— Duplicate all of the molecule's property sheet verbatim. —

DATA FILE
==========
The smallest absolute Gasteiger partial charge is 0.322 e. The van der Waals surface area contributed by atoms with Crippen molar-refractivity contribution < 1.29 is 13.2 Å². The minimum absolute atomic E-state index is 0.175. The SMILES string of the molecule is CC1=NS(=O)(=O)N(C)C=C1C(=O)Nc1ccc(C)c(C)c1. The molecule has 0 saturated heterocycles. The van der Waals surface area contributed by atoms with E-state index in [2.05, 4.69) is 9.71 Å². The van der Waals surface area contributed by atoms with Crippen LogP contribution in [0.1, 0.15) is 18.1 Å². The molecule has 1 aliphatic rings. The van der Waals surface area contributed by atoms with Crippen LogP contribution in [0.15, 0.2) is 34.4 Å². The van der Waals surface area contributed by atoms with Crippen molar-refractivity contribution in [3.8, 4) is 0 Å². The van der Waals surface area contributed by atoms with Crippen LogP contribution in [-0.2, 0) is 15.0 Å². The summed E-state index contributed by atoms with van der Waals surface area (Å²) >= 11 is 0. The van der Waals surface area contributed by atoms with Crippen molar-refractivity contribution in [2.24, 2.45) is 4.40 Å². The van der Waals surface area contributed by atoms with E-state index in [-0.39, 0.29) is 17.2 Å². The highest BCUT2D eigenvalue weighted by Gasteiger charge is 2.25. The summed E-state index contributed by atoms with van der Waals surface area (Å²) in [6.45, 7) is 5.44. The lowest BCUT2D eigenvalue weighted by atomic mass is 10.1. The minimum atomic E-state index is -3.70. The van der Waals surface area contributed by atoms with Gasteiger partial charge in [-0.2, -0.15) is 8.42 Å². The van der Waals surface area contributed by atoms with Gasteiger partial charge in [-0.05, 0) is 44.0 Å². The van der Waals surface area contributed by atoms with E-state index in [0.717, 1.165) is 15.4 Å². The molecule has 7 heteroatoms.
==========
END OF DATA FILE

The smallest absolute Gasteiger partial charge is 0.322 e. The van der Waals surface area contributed by atoms with Crippen molar-refractivity contribution < 1.29 is 13.2 Å². The minimum absolute atomic E-state index is 0.175. The SMILES string of the molecule is CC1=NS(=O)(=O)N(C)C=C1C(=O)Nc1ccc(C)c(C)c1. The molecule has 0 saturated heterocycles. The van der Waals surface area contributed by atoms with E-state index in [2.05, 4.69) is 9.71 Å². The van der Waals surface area contributed by atoms with Crippen LogP contribution in [0.1, 0.15) is 18.1 Å². The molecule has 1 aliphatic rings. The van der Waals surface area contributed by atoms with Crippen LogP contribution in [0.15, 0.2) is 34.4 Å². The van der Waals surface area contributed by atoms with Crippen molar-refractivity contribution in [3.8, 4) is 0 Å². The van der Waals surface area contributed by atoms with Crippen LogP contribution in [-0.2, 0) is 15.0 Å². The summed E-state index contributed by atoms with van der Waals surface area (Å²) >= 11 is 0. The van der Waals surface area contributed by atoms with Crippen molar-refractivity contribution in [2.24, 2.45) is 4.40 Å². The van der Waals surface area contributed by atoms with E-state index in [-0.39, 0.29) is 17.2 Å². The highest BCUT2D eigenvalue weighted by Gasteiger charge is 2.25. The summed E-state index contributed by atoms with van der Waals surface area (Å²) in [6.45, 7) is 5.44. The lowest BCUT2D eigenvalue weighted by atomic mass is 10.1. The minimum atomic E-state index is -3.70. The van der Waals surface area contributed by atoms with Gasteiger partial charge in [-0.2, -0.15) is 8.42 Å². The van der Waals surface area contributed by atoms with Gasteiger partial charge in [-0.05, 0) is 44.0 Å². The van der Waals surface area contributed by atoms with E-state index in [0.717, 1.165) is 15.4 Å². The molecule has 7 heteroatoms.